Background: Calcium channel blockers are a heterogeneous class of drugs, including dihydropyridine and non-dihydropyridine subgroups, commonly used in the treatment of hypertension. A systematic review of the 24-hour time course of the blood pressure-lowering effect has not been published.
Objectives: To assess how much variation there is in hourly systolic and diastolic blood pressure lowering by dihydropyridine calcium channel blockers over a 24-hour period in people with hypertension aged 18 years or over, with baseline systolic blood pressure of at least 140 mmHg or diastolic blood pressure of at least 90 mmHg, or both.
Search methods: We performed electronic searches of the Cochrane Central Register of Controlled Trials (CENTRAL) (Issue 1, 2014), MEDLINE (1946 to February 2014), EMBASE (1974 to February 2014), and ClinicalTrials.gov (to February 2014). We also screened references of published studies and reviews to identify additional trials.
Selection criteria: We included all randomized, placebo-controlled trials assessing the hourly effects of dihydropyridine calcium channel blockers by ambulatory blood pressure monitoring in adults with hypertension with a follow-up of at least three weeks.
Data collection and analysis: Two authors independently selected the included trials, evaluated the risk of bias, and analyzed the data.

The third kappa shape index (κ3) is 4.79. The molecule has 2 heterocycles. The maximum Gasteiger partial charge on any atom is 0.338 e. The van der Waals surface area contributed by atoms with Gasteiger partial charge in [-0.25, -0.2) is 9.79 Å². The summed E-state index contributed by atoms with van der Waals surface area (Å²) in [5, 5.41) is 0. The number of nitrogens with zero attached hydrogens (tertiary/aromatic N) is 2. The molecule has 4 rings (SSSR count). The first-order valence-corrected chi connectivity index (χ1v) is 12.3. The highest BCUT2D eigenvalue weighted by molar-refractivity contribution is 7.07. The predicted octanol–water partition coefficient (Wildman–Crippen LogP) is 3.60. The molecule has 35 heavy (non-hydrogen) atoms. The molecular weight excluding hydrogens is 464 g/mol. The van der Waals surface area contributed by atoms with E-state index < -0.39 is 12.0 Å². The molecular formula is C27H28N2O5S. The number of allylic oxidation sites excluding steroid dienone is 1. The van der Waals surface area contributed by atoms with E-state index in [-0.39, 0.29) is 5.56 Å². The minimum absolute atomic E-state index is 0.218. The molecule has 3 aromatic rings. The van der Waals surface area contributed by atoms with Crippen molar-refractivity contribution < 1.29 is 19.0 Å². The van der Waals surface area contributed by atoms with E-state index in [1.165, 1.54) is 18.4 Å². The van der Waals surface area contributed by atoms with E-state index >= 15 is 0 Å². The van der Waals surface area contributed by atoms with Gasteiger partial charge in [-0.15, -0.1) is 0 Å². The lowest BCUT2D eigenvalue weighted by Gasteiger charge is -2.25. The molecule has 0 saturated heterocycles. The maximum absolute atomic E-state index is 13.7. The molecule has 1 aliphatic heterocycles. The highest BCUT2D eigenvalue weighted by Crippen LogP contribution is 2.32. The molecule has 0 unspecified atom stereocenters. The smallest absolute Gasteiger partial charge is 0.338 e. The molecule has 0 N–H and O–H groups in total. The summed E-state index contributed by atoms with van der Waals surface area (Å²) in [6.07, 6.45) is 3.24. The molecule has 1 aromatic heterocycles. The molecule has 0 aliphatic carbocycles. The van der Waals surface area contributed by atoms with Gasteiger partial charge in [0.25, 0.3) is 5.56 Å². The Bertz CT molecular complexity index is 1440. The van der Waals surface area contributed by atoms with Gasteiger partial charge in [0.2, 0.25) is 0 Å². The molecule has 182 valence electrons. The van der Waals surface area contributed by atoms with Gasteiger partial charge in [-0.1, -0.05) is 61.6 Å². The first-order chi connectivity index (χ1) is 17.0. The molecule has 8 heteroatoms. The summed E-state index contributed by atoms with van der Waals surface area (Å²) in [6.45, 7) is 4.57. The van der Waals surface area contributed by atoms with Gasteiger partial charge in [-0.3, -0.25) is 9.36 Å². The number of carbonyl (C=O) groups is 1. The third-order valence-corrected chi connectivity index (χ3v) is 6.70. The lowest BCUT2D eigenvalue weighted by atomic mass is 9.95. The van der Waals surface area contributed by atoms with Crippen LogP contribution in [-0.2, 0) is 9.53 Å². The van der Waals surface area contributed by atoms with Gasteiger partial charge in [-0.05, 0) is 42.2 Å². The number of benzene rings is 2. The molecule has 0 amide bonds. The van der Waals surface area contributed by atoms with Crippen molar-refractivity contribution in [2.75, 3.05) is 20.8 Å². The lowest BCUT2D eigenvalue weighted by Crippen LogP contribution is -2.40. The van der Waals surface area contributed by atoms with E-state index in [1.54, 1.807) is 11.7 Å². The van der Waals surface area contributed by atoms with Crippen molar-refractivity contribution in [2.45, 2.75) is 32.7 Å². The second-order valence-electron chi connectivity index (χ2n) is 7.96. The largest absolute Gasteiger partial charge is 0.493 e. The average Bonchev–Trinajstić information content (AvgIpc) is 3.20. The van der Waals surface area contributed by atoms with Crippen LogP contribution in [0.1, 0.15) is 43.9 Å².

Main results: We included 16 randomized controlled trials of dihydropyridine calcium channel blockers in this systematic review, with 2768 randomized participants. Drugs studied included amlodipine, lercanidipine, mandipine, nifedipine, and felodipine (all administered once daily) and nicardipine (administered twice daily). We analyzed and presented data by hour post dose. The blood pressure-lowering effect was stable over time; there were no clinically important differences in blood pressure-lowering effect of calcium channel blockers between each hour for either systolic blood pressure (estimated mean hourly differences ranged between 9.45 mmHg and 13.2 mmHg) or diastolic blood pressure (estimated mean hourly differences ranged between 5.85 mmHg and 8.5 mmHg). However, there was a moderate risk of bias for this finding. Once-daily dihydropyridine calcium channel blockers appeared to lower blood pressure by a relatively constant amount throughout the 24-hour dosing interval.
Authors' conclusions: Six dihydropyridine calcium channel blockers studied in this review lowered blood pressure by a relatively similar amount each hour over the course of 24 hours. The benefits and harms of this pattern of blood pressure lowering are unknown. Further trials are needed with accurate recording of time of drug intake and with reporting of standard deviation of blood pressure at each hour. We did not attempt to assess adverse effects in this review due to the lack of reporting and the short duration of follow-up.